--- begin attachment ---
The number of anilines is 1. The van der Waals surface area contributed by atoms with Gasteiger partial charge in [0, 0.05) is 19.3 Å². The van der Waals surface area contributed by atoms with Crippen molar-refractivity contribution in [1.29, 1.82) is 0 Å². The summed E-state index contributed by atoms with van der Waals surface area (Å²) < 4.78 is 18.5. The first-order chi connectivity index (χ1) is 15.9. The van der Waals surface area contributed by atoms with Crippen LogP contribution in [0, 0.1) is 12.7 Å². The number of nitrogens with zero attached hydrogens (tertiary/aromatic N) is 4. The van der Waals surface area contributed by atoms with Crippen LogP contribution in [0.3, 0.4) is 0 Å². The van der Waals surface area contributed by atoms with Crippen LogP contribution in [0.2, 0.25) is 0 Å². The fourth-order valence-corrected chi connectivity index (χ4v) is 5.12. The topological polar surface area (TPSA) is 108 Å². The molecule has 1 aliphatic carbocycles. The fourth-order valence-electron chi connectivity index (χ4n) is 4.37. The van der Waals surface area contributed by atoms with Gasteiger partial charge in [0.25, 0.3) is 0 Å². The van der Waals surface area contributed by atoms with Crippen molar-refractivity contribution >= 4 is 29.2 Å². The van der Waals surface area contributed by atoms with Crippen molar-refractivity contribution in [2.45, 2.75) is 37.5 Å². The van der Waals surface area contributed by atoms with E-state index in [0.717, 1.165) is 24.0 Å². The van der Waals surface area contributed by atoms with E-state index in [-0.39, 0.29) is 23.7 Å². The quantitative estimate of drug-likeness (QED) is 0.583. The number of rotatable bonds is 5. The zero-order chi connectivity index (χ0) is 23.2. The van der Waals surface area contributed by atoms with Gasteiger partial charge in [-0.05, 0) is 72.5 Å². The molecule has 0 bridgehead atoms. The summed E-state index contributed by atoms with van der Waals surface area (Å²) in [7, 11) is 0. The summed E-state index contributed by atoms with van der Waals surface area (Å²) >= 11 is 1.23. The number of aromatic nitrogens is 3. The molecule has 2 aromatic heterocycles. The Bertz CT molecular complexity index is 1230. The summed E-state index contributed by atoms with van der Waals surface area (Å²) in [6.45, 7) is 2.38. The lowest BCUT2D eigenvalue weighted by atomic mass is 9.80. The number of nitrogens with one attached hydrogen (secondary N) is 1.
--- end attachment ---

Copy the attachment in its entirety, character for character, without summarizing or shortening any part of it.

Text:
The number of anilines is 1. The van der Waals surface area contributed by atoms with Gasteiger partial charge in [0, 0.05) is 19.3 Å². The van der Waals surface area contributed by atoms with Crippen molar-refractivity contribution in [1.29, 1.82) is 0 Å². The summed E-state index contributed by atoms with van der Waals surface area (Å²) < 4.78 is 18.5. The first-order chi connectivity index (χ1) is 15.9. The van der Waals surface area contributed by atoms with Crippen LogP contribution in [0, 0.1) is 12.7 Å². The number of nitrogens with zero attached hydrogens (tertiary/aromatic N) is 4. The van der Waals surface area contributed by atoms with Crippen LogP contribution in [0.3, 0.4) is 0 Å². The van der Waals surface area contributed by atoms with Crippen LogP contribution in [0.2, 0.25) is 0 Å². The fourth-order valence-corrected chi connectivity index (χ4v) is 5.12. The topological polar surface area (TPSA) is 108 Å². The molecule has 1 aliphatic carbocycles. The fourth-order valence-electron chi connectivity index (χ4n) is 4.37. The van der Waals surface area contributed by atoms with Gasteiger partial charge in [0.25, 0.3) is 0 Å². The van der Waals surface area contributed by atoms with Crippen molar-refractivity contribution >= 4 is 29.2 Å². The van der Waals surface area contributed by atoms with Crippen molar-refractivity contribution in [2.45, 2.75) is 37.5 Å². The van der Waals surface area contributed by atoms with E-state index in [0.717, 1.165) is 24.0 Å². The van der Waals surface area contributed by atoms with E-state index in [-0.39, 0.29) is 23.7 Å². The quantitative estimate of drug-likeness (QED) is 0.583. The number of rotatable bonds is 5. The zero-order chi connectivity index (χ0) is 23.2. The van der Waals surface area contributed by atoms with Gasteiger partial charge in [-0.05, 0) is 72.5 Å². The molecule has 0 bridgehead atoms. The summed E-state index contributed by atoms with van der Waals surface area (Å²) in [7, 11) is 0. The summed E-state index contributed by atoms with van der Waals surface area (Å²) >= 11 is 1.23. The number of aromatic nitrogens is 3. The molecule has 2 aromatic heterocycles. The Bertz CT molecular complexity index is 1230. The summed E-state index contributed by atoms with van der Waals surface area (Å²) in [6.45, 7) is 2.38. The lowest BCUT2D eigenvalue weighted by atomic mass is 9.80. The number of nitrogens with one attached hydrogen (secondary N) is 1.